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Twin Peaks Making a Comeback

By Mike Sparkman in Arts & Culture

If you asked your typical Colorado high school student, “What is Twin Peaks?” five years ago, chances are they would tell you about either the restaurant or the terrifying mall in Longmont. Now a growing amount of high schoolers are becoming familiar with the television show created by David Lynch that aired in the early 1990s, thanks to the rise of Netflix.

“Twin Peaks” has had “cult classic” status for over twenty years, but now a new generation is appreciating its utterly unique creation of tension and the many quirks that come with anything Lynch touches (i.e. a woman who talks to a log, a Sheriff by the name of Harry S. Truman, a cryptic, friendly giant). Though it was only on TV for two years, it has had its effect on popular culture.

Now, Twin Peaks is coming back to network television. Lynch recently announced that in 2016, a new season of Twin Peaks will be aired, marking the 25th anniversary of the show, set in present day. Lynch posted a video to his Twitter of the opening shot to each episode, followed by the text “2016” in trademark bright green Twin Peaks font. This announcement confirmed the resurgence in popularity that the show has received as of late.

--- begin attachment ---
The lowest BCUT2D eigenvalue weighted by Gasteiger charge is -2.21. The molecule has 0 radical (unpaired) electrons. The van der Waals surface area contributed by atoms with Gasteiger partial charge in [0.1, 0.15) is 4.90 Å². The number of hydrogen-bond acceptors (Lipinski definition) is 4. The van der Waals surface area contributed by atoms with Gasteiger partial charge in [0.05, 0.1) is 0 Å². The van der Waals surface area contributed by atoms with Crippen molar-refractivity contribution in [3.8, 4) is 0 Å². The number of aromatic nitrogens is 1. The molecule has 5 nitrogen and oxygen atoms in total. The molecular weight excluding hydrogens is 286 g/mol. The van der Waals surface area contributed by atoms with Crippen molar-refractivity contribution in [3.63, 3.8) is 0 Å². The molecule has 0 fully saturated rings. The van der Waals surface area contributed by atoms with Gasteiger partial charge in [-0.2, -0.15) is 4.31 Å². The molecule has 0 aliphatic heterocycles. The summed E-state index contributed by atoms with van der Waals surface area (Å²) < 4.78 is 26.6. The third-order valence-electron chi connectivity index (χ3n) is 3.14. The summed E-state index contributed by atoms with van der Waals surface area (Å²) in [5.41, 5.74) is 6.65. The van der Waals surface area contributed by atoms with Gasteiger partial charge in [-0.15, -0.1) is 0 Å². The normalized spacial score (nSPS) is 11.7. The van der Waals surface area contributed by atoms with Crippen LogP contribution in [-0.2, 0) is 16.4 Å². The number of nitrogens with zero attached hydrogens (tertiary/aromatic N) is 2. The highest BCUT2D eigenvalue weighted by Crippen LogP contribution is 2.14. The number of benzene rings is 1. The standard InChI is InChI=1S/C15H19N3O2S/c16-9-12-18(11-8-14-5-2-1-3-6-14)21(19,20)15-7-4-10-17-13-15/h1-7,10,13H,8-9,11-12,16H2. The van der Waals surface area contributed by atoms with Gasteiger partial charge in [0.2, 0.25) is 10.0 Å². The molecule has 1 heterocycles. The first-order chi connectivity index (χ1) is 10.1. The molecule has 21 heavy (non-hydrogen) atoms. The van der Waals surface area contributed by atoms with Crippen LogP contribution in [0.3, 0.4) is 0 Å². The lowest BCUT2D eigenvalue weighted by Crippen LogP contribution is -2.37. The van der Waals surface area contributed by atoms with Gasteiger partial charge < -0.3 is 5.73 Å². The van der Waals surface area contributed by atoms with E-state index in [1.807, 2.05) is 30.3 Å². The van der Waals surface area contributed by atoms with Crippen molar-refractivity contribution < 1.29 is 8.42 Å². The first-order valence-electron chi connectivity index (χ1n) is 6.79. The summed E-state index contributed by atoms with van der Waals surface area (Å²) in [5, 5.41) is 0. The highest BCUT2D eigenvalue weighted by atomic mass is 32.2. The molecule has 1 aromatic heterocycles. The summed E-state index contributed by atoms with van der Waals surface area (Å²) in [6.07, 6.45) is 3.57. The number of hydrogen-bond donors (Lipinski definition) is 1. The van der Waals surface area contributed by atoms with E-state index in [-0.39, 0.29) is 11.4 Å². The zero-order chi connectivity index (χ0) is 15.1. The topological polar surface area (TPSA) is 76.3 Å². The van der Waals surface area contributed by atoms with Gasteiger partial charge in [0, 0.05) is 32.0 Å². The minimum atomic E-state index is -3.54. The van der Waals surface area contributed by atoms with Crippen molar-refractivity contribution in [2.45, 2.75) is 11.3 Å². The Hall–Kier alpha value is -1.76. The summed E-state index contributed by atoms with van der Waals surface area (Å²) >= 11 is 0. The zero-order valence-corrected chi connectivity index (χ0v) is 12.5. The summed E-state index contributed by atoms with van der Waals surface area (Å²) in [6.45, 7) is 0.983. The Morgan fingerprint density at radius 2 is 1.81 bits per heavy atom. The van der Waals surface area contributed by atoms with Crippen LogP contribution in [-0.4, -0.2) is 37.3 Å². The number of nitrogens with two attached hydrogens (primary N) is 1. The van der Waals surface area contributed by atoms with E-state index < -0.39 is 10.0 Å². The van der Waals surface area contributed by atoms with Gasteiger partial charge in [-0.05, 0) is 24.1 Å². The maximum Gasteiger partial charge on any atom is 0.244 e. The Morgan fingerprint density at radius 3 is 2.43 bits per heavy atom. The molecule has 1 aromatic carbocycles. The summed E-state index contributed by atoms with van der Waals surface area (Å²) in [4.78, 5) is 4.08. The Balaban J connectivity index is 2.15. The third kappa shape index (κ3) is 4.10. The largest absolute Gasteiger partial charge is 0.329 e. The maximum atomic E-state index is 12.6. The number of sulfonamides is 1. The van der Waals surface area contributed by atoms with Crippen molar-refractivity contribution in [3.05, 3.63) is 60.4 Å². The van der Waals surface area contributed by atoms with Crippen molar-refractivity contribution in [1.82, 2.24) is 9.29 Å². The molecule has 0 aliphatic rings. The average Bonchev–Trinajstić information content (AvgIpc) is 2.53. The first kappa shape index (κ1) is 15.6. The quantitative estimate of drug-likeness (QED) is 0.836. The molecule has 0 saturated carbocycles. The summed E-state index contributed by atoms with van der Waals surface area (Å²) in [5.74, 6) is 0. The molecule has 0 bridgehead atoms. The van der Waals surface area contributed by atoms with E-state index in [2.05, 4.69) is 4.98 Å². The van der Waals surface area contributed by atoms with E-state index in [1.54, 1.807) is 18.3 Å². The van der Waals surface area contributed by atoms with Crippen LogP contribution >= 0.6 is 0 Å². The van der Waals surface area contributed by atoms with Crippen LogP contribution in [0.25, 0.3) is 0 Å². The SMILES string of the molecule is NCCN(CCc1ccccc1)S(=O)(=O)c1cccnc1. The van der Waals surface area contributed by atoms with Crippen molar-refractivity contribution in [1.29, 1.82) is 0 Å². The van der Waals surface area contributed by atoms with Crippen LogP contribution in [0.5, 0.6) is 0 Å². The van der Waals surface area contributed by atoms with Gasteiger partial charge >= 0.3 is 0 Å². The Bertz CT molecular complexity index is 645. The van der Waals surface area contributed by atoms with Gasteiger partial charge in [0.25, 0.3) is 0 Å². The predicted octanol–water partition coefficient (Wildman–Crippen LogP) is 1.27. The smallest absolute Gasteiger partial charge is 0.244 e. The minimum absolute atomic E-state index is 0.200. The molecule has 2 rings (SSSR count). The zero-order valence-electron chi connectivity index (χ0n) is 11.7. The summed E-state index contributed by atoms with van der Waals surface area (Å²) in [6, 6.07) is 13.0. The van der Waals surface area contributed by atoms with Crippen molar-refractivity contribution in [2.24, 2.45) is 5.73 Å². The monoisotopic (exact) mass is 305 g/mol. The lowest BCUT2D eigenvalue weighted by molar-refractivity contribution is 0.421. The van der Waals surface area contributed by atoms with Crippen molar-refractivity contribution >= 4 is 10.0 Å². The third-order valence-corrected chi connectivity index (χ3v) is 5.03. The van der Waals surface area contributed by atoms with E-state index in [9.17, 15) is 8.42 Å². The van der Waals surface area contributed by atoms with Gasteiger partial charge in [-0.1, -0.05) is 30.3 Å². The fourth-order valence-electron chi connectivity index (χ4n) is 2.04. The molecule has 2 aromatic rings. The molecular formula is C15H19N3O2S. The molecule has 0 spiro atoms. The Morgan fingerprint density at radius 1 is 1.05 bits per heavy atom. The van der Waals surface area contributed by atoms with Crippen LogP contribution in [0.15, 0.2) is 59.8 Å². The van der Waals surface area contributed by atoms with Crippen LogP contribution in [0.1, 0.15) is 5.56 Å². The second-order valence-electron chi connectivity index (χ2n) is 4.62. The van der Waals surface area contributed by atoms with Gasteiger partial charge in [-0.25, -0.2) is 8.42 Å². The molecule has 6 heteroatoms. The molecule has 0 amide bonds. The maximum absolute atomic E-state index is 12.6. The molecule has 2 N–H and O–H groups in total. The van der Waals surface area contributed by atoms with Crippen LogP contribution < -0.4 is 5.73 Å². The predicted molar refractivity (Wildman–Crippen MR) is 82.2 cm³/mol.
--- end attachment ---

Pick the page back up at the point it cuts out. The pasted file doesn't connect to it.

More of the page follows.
Set in the fictional town of Twin Peaks, Washington, the show centers around the ever-optimistic FBI Special Agent Dale Cooper, played by Kyle MacLachlan, who is brought in to investigate the murder of well-known local teen, Laura Palmer. Palmer is portrayed by actress and FHS graduate Sheryl Lee. Lee also plays Palmer’s cousin. Soon, things take a turn for the paranormal, but Cooper is right at home and uses his fascination strange connection with the supernatural to his advantage.

This deeply intriguing plot, coupled with a prolific soundtrack, courtesy of Angelo

Badalamenti, and cinematography that can only be described as unique, makes for excellent viewing. While the show was unconventional to put it lightly, it still proved to be a favorite among both critics and the general public.

It is quite likely that more than half of FHS students have no clue what the show “Twin Peaks” is. When asked what he thought of when he heard the term “Twin Peaks,” Junior Sam Chaim-Weismann said “Mountains.” Fortunately, that number is only going to keep shrinking with the new season coming out in 2016, which is fantastic news, since everybody should experience the inexplicable masterpiece of “Twin Peaks.”

So, in short, if you’re looking for something to prolong your already detrimental procrastination instead of studying, “Twin Peaks” is currently on Netflix, and is without a doubt the work of an eccentric genius. Climb on the “Twin Peaks” bandwagon before it’s overcrowded.

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